A large number of children and young people with cancer don't live close to their hospital or principal treatment centre, which can mean high travel costs.
If you're able to drive you will need to cover the costs of petrol as well as car parking charges at the hospital. You may also need to adapt your car, or need a new car altogether. On top of this there is the cost of annual MOTs, services, repairs, insurance and breakdown cover to pay for.
You may be eligible to receive help with travel costs or specific vehicle needs.
If you're visiting a hospital for more than seven days in a row, or are there for continuous treatment, you may be able to get a car park discount voucher.
In some cases parking will be free of charge for cancer patients, patients who are receiving certain benefits or families of inpatients who have been in hospital for a number of weeks. You will need to speak to someone at the hospital reception to find out what the rules are – discounts are often at the discretion of the hospital or department.
If you own a Blue Badge you will generally be able to park for free. Details of the scheme differ depending on whether you live in England, Wales, Scotland or Northern Ireland.
Cutting down the cost of travel
By being careful with your money you could end up saving yourself hundred of pounds a year. Check out the following tips:
- Compare quotes for car insurance before you accept your renewal policy. Don't presume that third-party insurance will be cheaper, fully comprehensive policies may actually come in at less.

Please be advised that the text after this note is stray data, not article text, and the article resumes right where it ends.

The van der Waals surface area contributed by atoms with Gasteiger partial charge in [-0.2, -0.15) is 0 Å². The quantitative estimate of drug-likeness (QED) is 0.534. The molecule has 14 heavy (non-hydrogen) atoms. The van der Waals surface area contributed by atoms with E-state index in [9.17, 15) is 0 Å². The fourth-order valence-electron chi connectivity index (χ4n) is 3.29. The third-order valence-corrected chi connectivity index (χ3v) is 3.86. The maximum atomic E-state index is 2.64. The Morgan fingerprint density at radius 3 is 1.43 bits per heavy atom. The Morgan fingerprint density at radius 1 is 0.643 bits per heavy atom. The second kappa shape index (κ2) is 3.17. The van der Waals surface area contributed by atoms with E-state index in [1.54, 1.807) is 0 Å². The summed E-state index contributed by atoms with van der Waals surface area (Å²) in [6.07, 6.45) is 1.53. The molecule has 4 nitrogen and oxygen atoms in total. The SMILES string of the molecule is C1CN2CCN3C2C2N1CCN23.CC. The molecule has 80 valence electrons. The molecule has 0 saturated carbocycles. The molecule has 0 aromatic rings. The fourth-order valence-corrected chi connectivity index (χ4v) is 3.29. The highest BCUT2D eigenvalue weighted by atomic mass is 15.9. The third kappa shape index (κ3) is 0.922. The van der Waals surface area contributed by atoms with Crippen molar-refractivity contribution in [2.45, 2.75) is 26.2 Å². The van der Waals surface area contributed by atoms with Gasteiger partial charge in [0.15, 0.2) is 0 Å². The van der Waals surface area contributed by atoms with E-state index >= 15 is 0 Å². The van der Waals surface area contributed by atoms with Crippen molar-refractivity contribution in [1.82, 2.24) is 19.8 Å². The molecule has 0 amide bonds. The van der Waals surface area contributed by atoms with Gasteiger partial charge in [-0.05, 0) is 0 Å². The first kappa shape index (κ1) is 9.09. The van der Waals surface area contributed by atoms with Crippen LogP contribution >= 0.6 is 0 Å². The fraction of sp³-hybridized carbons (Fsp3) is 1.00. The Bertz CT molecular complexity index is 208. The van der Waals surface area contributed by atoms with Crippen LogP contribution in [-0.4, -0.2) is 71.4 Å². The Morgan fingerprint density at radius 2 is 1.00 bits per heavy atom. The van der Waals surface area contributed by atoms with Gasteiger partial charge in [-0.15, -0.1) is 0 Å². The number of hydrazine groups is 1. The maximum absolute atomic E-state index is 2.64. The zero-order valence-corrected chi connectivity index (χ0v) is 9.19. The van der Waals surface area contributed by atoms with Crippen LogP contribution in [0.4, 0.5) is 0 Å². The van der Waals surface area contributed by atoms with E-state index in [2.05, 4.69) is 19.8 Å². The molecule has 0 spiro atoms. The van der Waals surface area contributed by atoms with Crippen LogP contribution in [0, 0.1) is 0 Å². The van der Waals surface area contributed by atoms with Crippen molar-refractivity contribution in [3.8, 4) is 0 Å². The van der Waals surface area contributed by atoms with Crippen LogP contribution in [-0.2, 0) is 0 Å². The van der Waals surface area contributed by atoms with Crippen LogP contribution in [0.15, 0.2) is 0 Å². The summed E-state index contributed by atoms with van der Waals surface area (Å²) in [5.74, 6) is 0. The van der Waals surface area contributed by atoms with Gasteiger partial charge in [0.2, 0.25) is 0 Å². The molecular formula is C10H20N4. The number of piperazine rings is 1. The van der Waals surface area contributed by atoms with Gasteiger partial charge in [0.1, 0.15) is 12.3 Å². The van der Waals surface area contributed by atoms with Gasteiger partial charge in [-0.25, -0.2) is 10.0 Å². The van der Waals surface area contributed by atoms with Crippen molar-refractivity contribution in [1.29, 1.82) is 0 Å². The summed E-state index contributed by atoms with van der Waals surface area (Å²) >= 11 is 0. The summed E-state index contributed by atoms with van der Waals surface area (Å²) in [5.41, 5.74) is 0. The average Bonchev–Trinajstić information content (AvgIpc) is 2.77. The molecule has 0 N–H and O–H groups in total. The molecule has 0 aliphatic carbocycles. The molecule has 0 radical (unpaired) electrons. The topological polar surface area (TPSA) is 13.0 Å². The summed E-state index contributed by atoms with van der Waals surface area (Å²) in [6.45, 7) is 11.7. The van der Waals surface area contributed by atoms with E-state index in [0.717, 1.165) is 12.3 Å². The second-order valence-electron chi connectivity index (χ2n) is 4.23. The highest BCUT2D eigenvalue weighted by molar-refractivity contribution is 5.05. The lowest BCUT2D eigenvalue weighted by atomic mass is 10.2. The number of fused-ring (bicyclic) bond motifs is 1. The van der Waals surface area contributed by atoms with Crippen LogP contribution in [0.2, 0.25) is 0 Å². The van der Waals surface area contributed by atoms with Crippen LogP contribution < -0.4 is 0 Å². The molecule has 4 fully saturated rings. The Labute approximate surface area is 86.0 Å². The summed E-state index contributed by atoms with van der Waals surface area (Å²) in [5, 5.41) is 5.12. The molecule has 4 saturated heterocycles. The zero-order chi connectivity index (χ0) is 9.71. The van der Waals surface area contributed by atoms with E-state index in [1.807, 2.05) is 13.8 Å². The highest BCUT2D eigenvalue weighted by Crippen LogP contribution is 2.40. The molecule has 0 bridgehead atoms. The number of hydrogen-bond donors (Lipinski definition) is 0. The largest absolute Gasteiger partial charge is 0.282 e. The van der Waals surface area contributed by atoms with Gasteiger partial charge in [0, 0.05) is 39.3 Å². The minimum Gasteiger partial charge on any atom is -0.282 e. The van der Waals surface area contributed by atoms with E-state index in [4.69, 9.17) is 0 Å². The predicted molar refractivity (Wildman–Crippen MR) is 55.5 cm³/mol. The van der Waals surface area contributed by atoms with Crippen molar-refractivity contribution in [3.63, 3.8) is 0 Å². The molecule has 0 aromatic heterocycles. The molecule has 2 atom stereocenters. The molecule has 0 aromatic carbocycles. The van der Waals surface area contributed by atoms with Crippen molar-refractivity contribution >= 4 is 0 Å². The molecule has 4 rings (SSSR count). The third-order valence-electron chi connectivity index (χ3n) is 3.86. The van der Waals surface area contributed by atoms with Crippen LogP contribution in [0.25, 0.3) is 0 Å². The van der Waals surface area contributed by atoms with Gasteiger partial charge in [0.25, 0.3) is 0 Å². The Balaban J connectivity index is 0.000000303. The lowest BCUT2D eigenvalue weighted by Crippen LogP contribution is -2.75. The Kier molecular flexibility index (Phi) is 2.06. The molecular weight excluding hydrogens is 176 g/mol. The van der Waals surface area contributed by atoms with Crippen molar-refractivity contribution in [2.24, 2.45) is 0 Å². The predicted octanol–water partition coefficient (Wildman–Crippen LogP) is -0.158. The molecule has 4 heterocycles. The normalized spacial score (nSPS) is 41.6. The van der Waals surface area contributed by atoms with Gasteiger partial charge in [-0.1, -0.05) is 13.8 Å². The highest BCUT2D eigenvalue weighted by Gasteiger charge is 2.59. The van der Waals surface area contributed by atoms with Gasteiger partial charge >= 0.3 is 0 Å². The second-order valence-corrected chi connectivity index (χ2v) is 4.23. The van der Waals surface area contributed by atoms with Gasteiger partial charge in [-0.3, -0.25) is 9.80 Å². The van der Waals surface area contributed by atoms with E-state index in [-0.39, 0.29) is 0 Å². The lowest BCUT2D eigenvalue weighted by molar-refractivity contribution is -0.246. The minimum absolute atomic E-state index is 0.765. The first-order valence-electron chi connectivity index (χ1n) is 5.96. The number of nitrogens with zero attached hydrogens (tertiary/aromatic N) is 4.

- Look out for offers on petrol and use loyalty schemes to get money back on fuel.
- Compare the price of petrol in your area and avoid the more expensive petrol stations.
- If you've received a car parking fine, make sure it's valid before you go ahead and pay for it by checking that the firm that issued the fine is a member of the British Parking Association’s Approved Operator Scheme. It's a good idea to make the payment as quickly as you can as it will usually be half the cost if you pay within a certain amount of time.
- If you need to buy a new car, choose a vehicle with a low tax band and find out how tax efficient it is. For example, Band A cars are not subject to any car tax and could also save you money through lower fuel costs.
Travelling by public transport
When your child is going through treatment for cancer their immune system is likely to be lowered. You may be advised to avoid public transport to reduce their risk of picking up infections (particularly during rush hour).
Speak to your child's care team if you're in any doubt.
Disability and cancer
Even though you may not think of your child as disabled because of their illness, it's worth knowing that the Equality Act (formerly the Disability Discrimination Act) classes cancer a disability.
Disabled persons bus pass or railcard
If you're able to travel on public transport and your child qualifies for a disabled person's railcard, (for example, they are receiving Disability Living Allowance (DLA) or you are buying or leasing a vehicle through the Motability scheme) then it could save you a third off most rail fares in Great Britain.
If they travel with an adult companion (for example you), then they can also get a third off your rail fare.
If you are between the ages of 16 and 25 you can save a third off your rail fares with the 16 to 25 Railcard.
Residents in Northern Ireland
The Disabled Persons Railcard can only be used in England, Scotland and Wales. However, residents of Northern Ireland who are eligible to receive UK benefits can still apply for the railcard to use when they travel in Great Britain.
Visit the Translink website for find out what concessionary travel schemes are available in Ireland.
Concessionary bus travel
There are different schemes available for each part of the United Kingdom. In some cases a companion is able to travel with you for free, so check with your local authority.
- England - free bus travel for people with disabilities on GOV.UK
- Northern Ireland - free bus travel and concessions on nidirect
- Scotland - older and disabled person's scheme on Transport Scotland
- Wales - concessionary bus fares for the elderly and disabled on the Welsh Government website.
Updated July 2016, next review due 2017.